Moscow PHOTO: Reuters
Russia’s main domestic intelligence agency has published a list of dozens of types of information, the disclosure of which by Russian citizens abroad could lead to their classification as “foreign agents,” Reuters reported. Critics of the move say it poses risks to journalists who write about the military or Russia’s space program.
Russia expanded its legislation against “foreign agents” last year to include people who intentionally collect military or military technical information that could be used in the interests of a foreign government or organization.
The Federal Security Service (FSS) published a list of 60 topics related to unclassified information, many of which are related to the military, on a government website late yesterday. According to the FSS, this information could be used by foreign governments against Russian security.
The list includes topics such as military supplies, the fighting spirit of the troops, the location and number of soldiers, their personal data and problems that hinder the development of the Russian space agency Roscosmos.
According to the law, both Russians and non-Russian citizens can be identified as foreign agents.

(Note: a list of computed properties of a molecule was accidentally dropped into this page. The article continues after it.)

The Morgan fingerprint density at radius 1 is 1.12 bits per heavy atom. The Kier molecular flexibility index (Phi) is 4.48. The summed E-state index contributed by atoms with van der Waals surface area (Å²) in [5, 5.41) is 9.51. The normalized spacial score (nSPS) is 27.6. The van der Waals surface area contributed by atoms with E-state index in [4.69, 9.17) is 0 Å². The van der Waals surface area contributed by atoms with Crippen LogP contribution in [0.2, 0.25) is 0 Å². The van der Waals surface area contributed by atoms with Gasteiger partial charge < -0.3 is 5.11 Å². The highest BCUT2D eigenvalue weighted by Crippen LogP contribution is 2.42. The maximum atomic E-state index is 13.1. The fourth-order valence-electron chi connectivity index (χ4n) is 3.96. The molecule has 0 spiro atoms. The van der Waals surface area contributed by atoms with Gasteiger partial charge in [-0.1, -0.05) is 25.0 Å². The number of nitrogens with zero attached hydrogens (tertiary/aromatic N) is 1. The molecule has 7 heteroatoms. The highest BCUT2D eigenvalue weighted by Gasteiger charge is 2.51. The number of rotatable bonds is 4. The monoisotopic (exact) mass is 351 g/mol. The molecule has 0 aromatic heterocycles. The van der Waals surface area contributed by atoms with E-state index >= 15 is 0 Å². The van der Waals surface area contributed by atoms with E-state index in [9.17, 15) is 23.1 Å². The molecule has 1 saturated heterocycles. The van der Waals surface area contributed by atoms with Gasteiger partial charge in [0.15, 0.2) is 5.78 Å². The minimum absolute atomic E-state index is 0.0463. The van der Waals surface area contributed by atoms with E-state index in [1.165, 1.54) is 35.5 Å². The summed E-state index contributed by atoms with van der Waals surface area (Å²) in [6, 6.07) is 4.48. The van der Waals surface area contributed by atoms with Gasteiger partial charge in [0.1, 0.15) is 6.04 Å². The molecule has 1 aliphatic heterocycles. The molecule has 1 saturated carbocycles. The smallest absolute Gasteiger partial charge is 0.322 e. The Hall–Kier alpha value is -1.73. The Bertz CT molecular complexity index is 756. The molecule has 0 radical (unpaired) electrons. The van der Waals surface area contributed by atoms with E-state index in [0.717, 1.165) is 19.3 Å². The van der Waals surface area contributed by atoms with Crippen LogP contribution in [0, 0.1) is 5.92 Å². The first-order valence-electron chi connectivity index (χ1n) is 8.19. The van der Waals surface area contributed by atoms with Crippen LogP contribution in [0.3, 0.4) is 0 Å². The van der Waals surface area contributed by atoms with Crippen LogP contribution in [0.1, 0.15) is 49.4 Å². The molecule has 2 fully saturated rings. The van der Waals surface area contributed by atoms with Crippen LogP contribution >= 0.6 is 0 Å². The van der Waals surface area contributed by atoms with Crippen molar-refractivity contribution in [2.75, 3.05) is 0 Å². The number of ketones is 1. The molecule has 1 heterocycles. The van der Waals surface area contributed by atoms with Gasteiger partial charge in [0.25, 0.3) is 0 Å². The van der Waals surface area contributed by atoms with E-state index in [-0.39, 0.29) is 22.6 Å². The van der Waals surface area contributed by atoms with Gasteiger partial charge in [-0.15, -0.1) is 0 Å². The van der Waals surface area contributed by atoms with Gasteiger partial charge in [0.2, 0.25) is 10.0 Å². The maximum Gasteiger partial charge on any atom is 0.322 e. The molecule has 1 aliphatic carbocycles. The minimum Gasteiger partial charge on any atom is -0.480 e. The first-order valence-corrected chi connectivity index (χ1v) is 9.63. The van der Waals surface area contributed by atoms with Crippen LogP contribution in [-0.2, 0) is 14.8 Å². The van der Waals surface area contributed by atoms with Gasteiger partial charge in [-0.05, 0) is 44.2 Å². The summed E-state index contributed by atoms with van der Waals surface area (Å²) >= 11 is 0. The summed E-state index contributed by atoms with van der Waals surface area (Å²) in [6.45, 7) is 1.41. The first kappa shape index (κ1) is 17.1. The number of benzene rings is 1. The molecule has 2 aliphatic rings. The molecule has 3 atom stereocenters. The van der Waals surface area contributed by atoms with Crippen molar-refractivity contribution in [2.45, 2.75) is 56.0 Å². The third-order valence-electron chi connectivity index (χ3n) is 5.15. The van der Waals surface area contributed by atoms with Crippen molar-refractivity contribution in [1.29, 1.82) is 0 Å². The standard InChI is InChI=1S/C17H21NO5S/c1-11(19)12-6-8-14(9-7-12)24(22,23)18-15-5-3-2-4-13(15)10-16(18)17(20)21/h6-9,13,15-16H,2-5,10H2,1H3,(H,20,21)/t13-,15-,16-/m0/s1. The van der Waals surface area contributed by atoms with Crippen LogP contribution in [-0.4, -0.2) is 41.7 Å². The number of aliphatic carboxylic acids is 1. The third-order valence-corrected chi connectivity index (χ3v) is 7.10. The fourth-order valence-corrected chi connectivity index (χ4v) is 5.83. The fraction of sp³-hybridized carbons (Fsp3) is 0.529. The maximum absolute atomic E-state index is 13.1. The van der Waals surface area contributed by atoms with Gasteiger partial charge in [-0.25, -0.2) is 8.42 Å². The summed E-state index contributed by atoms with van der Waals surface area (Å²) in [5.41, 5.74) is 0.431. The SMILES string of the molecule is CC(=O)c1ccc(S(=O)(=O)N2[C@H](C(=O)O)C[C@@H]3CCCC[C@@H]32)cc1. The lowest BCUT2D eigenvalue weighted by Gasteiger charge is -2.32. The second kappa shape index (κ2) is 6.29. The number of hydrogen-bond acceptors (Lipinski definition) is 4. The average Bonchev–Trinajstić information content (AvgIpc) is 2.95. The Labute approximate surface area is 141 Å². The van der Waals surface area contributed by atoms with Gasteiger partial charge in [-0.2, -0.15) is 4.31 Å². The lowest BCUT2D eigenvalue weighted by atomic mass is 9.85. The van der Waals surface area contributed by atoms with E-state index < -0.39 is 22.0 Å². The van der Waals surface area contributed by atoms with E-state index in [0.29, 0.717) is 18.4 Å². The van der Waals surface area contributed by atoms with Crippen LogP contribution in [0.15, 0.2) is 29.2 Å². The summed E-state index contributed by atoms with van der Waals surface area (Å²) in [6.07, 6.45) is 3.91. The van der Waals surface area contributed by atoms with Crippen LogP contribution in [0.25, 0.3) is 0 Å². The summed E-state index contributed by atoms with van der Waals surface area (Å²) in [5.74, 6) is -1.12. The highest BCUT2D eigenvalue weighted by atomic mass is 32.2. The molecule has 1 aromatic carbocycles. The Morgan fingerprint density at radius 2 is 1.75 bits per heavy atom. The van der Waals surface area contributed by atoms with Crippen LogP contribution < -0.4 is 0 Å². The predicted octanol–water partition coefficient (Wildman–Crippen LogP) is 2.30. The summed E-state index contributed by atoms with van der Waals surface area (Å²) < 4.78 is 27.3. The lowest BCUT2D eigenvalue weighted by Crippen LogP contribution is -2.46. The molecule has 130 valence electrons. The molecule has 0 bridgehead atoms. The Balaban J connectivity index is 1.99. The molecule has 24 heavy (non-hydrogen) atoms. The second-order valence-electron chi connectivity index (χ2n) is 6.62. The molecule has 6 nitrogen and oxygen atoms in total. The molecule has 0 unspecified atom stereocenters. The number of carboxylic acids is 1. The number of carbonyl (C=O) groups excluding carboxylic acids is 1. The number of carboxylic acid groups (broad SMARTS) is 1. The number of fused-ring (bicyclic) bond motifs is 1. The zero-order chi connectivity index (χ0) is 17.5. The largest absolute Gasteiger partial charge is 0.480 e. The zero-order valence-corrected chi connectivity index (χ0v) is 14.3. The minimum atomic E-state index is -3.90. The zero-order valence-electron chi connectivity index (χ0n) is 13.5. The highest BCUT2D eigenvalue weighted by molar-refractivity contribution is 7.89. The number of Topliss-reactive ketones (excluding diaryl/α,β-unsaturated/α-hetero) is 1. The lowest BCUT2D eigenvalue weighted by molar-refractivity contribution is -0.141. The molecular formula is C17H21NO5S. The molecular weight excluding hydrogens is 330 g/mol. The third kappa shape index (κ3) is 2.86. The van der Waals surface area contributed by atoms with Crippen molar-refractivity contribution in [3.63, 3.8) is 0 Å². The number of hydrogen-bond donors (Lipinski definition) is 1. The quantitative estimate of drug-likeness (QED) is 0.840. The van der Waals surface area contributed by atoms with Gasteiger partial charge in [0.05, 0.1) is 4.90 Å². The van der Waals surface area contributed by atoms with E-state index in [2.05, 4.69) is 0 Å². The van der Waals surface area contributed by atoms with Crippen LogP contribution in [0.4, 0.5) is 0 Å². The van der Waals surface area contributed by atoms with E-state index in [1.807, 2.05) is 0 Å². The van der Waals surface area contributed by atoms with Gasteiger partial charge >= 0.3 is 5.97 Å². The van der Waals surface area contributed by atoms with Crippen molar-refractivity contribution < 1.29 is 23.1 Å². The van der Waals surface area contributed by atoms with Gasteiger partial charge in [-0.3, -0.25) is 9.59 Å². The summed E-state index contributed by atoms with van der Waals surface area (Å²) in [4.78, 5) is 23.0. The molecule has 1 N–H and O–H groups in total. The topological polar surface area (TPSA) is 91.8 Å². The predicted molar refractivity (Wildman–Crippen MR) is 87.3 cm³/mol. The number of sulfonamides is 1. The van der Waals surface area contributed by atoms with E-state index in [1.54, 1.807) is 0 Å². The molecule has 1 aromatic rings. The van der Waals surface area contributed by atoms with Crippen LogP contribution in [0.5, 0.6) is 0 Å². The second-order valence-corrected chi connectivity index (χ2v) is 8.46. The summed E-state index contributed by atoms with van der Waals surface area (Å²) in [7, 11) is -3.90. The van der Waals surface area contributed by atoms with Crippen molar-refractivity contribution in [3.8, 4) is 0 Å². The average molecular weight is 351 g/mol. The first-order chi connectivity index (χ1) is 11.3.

People designated as foreign agents can be fined and even imprisoned for up to five years if they fail to meet requirements such as submitting documents to be officially added to Russia’s state register of foreign agents.
In recent months, Russia has identified several media outlets and dozens of journalists as “foreign agents.” This is a definition referring to the Cold War era, which requires the media to place in a prominent place in the content they distribute the information that they are “foreign agents”, which reduces their advertising revenue.
Russia says legislation is needed to prevent foreign interference and that journalists and media covered by this definition will be able to continue working.
Ivan Pavlov, a human rights lawyer who left Russia last month, said the categories were broad and would create risks in the work of journalists covering the military and the Russian space corporation.
According to him, the list actually criminalizes the collection of any information about the activity of Roscosmos and the military.